We’ve detected that you are using an outdated browser.

Please use a new browser like Chrome, Firefox, Safari or Microsoft Edge to improve your experience.

We’ve detected that you are using an outdated browser.

Publications

Home Grown: The Case for Local Food in a Global Market

Everyone, everywhere depends increasingly on long-distance food. Encouraged by food processing innovations, cheap oil, and subsidies, since 1961 the value of global trade in food has tripled and the tonnage of food shipped between nations has grown fourfold, while population has only doubled. In the United States, food typically travels between 1,500 and 2,500 miles from farm to plate, as much as 25 percent farther than in 1980.

For some, the long-distance food system offers unparalleled choice. But it often runs roughshod over local cuisines, varieties, and agriculture, while consuming staggering amounts of fuel, generating greenhouse gases, eroding the pleasures of face-to-face interactions around food, and compromising food security. Fortunately, the long-distance food habit is beginning to weaken under the influence of a young, but surging, local foods movement. From peanut butter makers in Zimbabwe to pork producers in Germany and rooftop gardeners in Vancouver, entrepreneurial farmers, start-up food businesses, restaurants, supermarkets, and concerned consumers are propelling a revolution that can help restore rural areas, enrich poor nations, and return fresh, delicious and wholesome food to cities.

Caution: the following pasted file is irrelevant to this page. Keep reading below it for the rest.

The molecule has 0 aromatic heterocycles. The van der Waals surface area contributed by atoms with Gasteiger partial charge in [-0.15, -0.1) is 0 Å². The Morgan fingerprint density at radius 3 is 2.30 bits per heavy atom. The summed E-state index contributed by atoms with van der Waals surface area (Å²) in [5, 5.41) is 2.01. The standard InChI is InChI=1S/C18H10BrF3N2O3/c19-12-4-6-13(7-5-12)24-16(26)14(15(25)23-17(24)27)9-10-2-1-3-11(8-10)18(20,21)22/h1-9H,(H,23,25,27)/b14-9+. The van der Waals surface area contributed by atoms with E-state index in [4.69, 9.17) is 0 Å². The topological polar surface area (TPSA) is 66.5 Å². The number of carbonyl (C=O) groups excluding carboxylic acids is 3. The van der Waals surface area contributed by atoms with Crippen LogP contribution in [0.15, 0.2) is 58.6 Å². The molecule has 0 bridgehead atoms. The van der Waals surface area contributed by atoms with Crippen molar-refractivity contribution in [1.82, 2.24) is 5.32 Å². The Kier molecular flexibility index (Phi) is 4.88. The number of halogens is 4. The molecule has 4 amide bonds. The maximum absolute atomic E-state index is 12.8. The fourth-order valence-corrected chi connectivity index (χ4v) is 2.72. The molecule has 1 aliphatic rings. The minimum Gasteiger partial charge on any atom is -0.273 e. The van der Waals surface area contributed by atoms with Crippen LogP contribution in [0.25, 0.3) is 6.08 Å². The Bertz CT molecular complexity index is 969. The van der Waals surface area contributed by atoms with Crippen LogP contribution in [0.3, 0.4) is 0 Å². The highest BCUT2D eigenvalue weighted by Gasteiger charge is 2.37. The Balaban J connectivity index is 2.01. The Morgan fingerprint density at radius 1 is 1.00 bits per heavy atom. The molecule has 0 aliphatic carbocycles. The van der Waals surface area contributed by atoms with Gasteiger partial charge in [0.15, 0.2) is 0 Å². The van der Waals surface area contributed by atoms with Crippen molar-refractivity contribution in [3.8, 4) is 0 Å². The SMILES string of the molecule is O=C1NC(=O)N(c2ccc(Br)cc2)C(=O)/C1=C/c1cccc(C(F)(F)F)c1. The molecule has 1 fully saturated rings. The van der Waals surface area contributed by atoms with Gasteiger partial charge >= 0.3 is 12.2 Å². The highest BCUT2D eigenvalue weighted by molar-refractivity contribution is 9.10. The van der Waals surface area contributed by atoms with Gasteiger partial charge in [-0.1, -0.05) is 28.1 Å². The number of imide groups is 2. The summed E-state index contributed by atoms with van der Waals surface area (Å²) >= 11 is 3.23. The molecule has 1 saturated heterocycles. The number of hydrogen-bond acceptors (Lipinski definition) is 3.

Publication Name
Worldwatch Paper
Author
Thomas Prugh
Publisher
Washington, DC: Worldwatch Institute
Page Numbers
45
Publication Date
November 01, 2002
Publication Type
Reports and Guides
State
National
Keywords
Direct Marketing, Food Miles, Food Policy Councils, Local / Regional Food Systems, Planning for Agriculture and Food Systems

Visit American Farmland Trust

Get engaged and receive the information you need right in your inbox.